A painting titled Spring, summer, autumn, winter by Shi Dachan.[Photo/Provided to China Daily]
Chinese paintings are enriched by the legacies of artists who were Buddhist monks. Lin Qi interviews one to know why.
Buddhist monks who were also established artists have left an impressive mark on Chinese fine art. These famed figures included Zhu Da (or Bada Shanren), Huai Su and Li Shutong, to name a few.
“It would be boring if the monks were absent from the traditional art scene. It’s like a huge garden with hundreds of flowers in full bloom, and the monks are the water lilies,” says Shi Dachan, a Buddhist monk and painter. He spoke to China Daily on the sidelines of his solo exhibition at the National Art Museum of China in Beijing.
Shi, in his late 30s, lives a monastic life in a temple in Anhui province. For more than a decade, he has been following the steps of his great predecessors. He endeavors to conduct dual practices of Buddhism and traditional ink-and-water painting and calligraphy.
At the exhibition titled A Stroke of Zen, Shi displays his latest ink paintings and calligraphic scrolls. He converses in refined sensibilities with the spirit of nature, the truth of life and the world of Zen.
Shi declines to talk much about his past before converting to Buddhism, a common attitude among monks. But he does share with great relish how he traded play time for perfecting painting and calligraphic skills and reading in his teen years in Nangong, Hebei province, where he was born.
A painting by Shi Dachan.[Photo/Provided to China Daily]
“Practicing and studying classic paintings, that was how I spent many school holidays and Spring Festivals,” he says.
“People enthuse about achieving breakthroughs in the ink-and-water art. But I don’t see a breakthrough of great significance to me. I never seek breakthroughs on purpose.
“The bottom line is, one should devote himself to the mastery of basic techniques day after day and year after year. He keeps painting what he wants to and is inspired to paint. Naturally, he will find the path that upgrades him to the highest level,” Shi says.
Shi says he has been enormously influenced by Mi Fu, the renowned Song Dynasty (960-1279) painter, whose highly personal style of misty landscapes gained him prominence in art history.
Shi adds that he came to truly understand Mi’s art philosophy on one rainy night years ago. He was in a car and captivated by the scenes outside the window.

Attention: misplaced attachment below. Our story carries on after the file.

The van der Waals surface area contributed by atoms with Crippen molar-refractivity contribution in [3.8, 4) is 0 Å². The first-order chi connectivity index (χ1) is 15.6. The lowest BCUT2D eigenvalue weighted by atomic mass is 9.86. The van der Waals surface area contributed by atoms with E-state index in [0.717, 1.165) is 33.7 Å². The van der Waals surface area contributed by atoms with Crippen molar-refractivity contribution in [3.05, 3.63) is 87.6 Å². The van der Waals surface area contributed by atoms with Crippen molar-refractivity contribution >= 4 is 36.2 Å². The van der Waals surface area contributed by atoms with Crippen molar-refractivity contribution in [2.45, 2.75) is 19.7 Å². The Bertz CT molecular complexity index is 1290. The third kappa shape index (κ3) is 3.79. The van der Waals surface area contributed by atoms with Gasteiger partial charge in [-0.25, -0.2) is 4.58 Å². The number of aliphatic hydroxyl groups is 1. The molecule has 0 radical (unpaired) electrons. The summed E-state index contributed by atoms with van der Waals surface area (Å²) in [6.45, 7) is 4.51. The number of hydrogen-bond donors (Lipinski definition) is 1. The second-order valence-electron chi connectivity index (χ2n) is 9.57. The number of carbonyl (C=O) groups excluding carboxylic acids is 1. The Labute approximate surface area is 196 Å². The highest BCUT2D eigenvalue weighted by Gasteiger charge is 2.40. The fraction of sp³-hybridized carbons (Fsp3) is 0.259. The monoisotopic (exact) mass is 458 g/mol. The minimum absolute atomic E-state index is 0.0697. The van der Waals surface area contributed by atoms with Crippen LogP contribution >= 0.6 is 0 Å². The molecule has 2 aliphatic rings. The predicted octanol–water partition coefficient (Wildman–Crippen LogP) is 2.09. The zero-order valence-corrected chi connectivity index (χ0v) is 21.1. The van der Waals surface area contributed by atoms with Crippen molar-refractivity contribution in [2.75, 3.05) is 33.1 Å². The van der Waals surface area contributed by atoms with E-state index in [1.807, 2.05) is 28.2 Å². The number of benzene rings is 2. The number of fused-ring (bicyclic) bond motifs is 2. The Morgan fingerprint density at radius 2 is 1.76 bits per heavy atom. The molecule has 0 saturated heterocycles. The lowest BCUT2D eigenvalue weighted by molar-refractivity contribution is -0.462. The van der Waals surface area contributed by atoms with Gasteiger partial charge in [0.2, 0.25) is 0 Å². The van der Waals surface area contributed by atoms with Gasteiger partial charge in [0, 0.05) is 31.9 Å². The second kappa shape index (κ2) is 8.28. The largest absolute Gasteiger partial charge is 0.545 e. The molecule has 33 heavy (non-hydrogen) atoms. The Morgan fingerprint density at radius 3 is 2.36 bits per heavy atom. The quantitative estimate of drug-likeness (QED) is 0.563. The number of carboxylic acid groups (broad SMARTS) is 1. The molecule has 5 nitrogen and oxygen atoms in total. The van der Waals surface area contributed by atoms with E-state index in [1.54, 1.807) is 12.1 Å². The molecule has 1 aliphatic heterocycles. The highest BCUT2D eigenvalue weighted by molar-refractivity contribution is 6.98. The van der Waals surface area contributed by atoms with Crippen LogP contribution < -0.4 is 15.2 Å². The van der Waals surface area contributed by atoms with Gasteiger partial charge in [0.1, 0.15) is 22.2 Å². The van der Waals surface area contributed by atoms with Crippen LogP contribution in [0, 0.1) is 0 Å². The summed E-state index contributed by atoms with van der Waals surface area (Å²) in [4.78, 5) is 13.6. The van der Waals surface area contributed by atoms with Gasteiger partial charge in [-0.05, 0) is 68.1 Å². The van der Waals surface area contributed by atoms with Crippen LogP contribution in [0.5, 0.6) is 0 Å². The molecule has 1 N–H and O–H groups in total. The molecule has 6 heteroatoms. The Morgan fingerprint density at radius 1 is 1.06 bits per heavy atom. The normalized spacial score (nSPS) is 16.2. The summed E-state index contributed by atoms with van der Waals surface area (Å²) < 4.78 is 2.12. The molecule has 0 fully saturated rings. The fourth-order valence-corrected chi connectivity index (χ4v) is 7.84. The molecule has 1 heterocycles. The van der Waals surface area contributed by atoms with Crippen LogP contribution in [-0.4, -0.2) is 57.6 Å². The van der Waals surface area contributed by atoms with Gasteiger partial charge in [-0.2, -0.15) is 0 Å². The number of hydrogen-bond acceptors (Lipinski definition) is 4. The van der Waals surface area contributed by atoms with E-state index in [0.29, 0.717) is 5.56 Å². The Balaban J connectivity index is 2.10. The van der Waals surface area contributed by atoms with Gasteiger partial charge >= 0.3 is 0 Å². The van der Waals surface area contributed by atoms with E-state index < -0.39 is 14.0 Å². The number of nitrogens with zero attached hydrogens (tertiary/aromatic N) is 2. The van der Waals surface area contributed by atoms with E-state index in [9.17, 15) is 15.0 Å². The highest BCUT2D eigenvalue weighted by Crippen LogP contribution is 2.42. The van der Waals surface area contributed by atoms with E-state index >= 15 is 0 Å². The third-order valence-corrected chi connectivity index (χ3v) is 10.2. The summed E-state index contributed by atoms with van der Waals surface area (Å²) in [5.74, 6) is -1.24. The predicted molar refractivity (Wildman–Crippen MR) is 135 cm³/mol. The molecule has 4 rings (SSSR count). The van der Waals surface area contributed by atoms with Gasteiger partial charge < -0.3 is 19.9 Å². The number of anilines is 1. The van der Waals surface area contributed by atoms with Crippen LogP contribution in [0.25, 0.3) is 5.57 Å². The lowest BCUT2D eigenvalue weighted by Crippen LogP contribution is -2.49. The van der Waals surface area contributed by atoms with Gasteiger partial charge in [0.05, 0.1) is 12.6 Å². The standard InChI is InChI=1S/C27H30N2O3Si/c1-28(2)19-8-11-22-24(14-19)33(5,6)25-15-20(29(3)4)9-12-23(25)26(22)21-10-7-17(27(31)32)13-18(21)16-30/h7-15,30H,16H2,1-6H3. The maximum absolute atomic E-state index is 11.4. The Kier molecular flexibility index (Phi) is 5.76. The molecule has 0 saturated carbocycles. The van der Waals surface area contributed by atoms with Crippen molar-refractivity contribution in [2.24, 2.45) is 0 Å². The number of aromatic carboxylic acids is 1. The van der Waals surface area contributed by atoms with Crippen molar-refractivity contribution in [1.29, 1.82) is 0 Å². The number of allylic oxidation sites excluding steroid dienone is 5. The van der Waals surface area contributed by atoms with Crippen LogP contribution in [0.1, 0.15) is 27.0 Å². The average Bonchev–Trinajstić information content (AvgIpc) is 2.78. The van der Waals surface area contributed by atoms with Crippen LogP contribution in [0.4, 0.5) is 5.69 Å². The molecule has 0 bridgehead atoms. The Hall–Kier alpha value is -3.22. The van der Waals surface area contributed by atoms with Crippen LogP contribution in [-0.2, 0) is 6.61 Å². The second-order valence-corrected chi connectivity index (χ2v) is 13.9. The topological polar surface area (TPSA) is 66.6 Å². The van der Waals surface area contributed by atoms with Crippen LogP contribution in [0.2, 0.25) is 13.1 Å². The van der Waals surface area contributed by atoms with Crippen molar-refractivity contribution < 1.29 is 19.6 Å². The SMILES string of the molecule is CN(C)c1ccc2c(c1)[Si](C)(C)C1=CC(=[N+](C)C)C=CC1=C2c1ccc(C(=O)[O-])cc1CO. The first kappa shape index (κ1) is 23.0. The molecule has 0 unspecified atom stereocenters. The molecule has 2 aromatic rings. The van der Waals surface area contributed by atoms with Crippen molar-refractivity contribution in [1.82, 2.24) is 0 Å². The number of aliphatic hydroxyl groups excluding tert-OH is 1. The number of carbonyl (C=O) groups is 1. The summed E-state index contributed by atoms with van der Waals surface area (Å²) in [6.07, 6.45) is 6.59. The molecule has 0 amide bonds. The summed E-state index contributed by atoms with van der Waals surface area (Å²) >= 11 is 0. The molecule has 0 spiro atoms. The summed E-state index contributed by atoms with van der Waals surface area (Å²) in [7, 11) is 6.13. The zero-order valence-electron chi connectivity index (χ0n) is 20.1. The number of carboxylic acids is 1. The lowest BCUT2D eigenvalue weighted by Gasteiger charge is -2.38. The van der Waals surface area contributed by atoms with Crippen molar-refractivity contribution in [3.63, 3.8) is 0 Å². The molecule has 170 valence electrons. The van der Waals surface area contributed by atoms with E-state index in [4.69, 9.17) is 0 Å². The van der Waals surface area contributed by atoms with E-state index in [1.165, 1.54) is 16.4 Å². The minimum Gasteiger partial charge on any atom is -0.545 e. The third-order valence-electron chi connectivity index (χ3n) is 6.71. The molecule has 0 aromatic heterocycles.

“Where the car lights lit up, I could see the threads of rain pouring down to the road at varied angles because of the force of wind. It formed a mini landscape with peculiar beauty, which I’d never noticed before.
“I said to myself: Isn’t this what the Mi style is all about?” he says.
Shi embeds his unbonded strokes with an integrated power he absorbs from the mountains, trees and lakes - the surroundings that are part of his daily practices at the temple and while traveling.
Shi Dachan, monk and painter[Photo/Provided to China Daily]
He revisits the subject of the lotus, a symbol of Buddhism, in his paintings. He drew in simple lines and filled with vivid colors. And he infuses the visual elements of Buddhist figurines and prayer beads to create an unconventional image of the lotus. He hence presents a final touch of spirituality and luminosity.
“Shi’s imagery of the lotus doesn’t belong to the natural world but to the land of the Buddha. The painter has advanced further to simply portray the landscapes of the human world. He shows a sacred ground of purity and wisdom,” notes art critic Jia Fangzhou.
Surprisingly, Shi says he also finds inspiration in Bach’s music, which he first heard at a friend’s house. The stereo played many musical pieces and he was simply astounded by Bach.
“I felt the same respect for truth in Bach’s compositions and in Mi’s paintings. It then interests me whether I could translate the infinite power of his musical notes into the context of ink and water.”
He has invited the exhibition’s viewers to critique his paintings.